In this talk, we present data partitioning methods for tomography matrices of increasing size. For small matrices, we can compute an optimal bipartitioning by an exact combinatorial method, as implemented in the packages MondriaanOpt and MP. This allows us to gauge the quality of medium-grain partitioning (default in the Mondriaan package), which is a heuristic combinatorial method that can handle larger problems. Medium-grain results in turn justified choosing column partitioning for the tomographic matrix-free SpMV. For this column partitioning, we developed a geometric recursive coordinate bisection algorithm with nearly the same output quality as combinatorial partitioning that can handle huge, matrix-free problems and is also faster.

We conclude with showing the scalability of an actual reconstruction that was written using Bulk, a modern C++ library for easy development of parallel programs in bulk-synchronous parallel style.

Abstract: Today, high-resolution tomographic reconstruction of 3D objects is within reach, but the associated data sets are huge and calling for parallel computation. A typical 3D reconstruction with 4k resolution already produces an image of 256 Gbytes. Tomographic reconstruction is often done using iterative algorithms that involve repeated sparse matrix-vector multiplication (SpMV). The matrix, however, may be too large to store, requiring Tbytes of memory, and hence each matrix row is recomputed upon use.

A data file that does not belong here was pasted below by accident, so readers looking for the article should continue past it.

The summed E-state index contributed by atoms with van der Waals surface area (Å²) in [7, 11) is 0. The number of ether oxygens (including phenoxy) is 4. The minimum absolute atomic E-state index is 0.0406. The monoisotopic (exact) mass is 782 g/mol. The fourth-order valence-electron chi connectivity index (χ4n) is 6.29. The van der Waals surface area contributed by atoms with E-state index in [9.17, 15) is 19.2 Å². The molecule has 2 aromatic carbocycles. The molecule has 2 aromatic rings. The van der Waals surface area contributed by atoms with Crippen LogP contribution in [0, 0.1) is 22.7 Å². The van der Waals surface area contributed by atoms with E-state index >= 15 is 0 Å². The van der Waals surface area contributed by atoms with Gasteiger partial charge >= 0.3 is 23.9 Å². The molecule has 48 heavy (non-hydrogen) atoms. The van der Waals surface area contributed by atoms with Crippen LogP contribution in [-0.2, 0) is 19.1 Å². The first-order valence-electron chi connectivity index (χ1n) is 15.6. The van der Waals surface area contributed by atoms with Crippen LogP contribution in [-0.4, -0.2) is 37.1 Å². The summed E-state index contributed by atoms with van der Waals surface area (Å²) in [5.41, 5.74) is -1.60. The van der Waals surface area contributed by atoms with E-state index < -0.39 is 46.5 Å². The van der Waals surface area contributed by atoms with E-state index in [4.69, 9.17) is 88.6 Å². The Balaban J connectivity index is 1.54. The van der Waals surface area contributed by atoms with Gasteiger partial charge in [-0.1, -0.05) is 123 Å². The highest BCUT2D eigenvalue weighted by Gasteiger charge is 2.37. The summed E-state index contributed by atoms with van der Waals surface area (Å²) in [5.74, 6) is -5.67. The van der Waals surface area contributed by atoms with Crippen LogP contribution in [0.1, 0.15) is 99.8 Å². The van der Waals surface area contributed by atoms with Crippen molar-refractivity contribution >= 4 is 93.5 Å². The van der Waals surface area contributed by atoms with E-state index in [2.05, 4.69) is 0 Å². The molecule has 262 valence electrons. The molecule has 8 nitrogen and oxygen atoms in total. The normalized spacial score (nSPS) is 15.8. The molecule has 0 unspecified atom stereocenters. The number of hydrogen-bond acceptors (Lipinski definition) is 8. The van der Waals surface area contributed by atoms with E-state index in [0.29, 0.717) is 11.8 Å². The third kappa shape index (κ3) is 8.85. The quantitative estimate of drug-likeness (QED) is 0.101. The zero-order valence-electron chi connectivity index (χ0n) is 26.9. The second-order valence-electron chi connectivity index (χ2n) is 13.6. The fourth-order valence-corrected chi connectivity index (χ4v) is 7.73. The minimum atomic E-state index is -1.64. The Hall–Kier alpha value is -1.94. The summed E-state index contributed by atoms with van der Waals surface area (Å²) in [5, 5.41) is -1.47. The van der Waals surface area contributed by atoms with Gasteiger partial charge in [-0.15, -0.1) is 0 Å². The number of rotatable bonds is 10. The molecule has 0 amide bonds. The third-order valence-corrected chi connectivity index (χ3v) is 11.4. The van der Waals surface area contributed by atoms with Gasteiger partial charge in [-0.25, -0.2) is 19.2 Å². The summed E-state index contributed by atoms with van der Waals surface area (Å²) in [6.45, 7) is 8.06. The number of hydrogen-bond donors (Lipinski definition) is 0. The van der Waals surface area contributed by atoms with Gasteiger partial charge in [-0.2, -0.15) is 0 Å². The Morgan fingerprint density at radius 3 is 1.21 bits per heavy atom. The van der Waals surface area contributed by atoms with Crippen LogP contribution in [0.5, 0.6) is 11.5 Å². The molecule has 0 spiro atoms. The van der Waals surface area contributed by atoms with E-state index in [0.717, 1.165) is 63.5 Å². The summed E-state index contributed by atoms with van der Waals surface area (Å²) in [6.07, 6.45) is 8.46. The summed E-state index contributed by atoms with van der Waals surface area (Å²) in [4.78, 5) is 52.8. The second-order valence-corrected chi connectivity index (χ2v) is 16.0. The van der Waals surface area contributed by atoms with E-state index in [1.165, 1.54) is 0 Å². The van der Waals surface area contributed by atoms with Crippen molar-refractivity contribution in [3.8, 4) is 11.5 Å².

In this talk, we present data partitioning methods for tomography matrices of increasing size. For small matrices, we can compute an optimal bipartitioning by an exact combinatorial method, as implemented in the packages MondriaanOpt and MP. This allows us to gauge the quality of medium-grain partitioning (default in the Mondriaan package), which is a heuristic combinatorial method that can handle larger problems. Medium-grain results in turn justified choosing column partitioning for the tomographic matrix-free SpMV. For this column partitioning, we developed a geometric recursive coordinate bisection algorithm with nearly the same output quality as combinatorial partitioning that can handle huge, matrix-free problems and is also faster.

We conclude with showing the scalability of an actual reconstruction that was written using Bulk, a modern C++ library for easy development of parallel programs in bulk-synchronous parallel style.

Tuesday, January 28, 2020

16:00-17:00

MIN 014

Utrecht Geometry Center Seminar

Lior Bary-Soroker (Tel Aviv University) - Twin primes, a case study in number theory in function fields

see description

Abstract:

Number theory is famous for having many questions that are notoriously hard. Sometimes even to formulate a plausible conjecture is challenging. A classical theme in number theory is to study these question on ‘lab rats’, that is to say, on polynomials over finite fields. And indeed this approach produced extraordinary results such as the resolution of the Riemann Hypothesis for curves by Weil and the resolution of Weil's conjectures by Deligne, the equidistribution theorems of Katz, and many other results.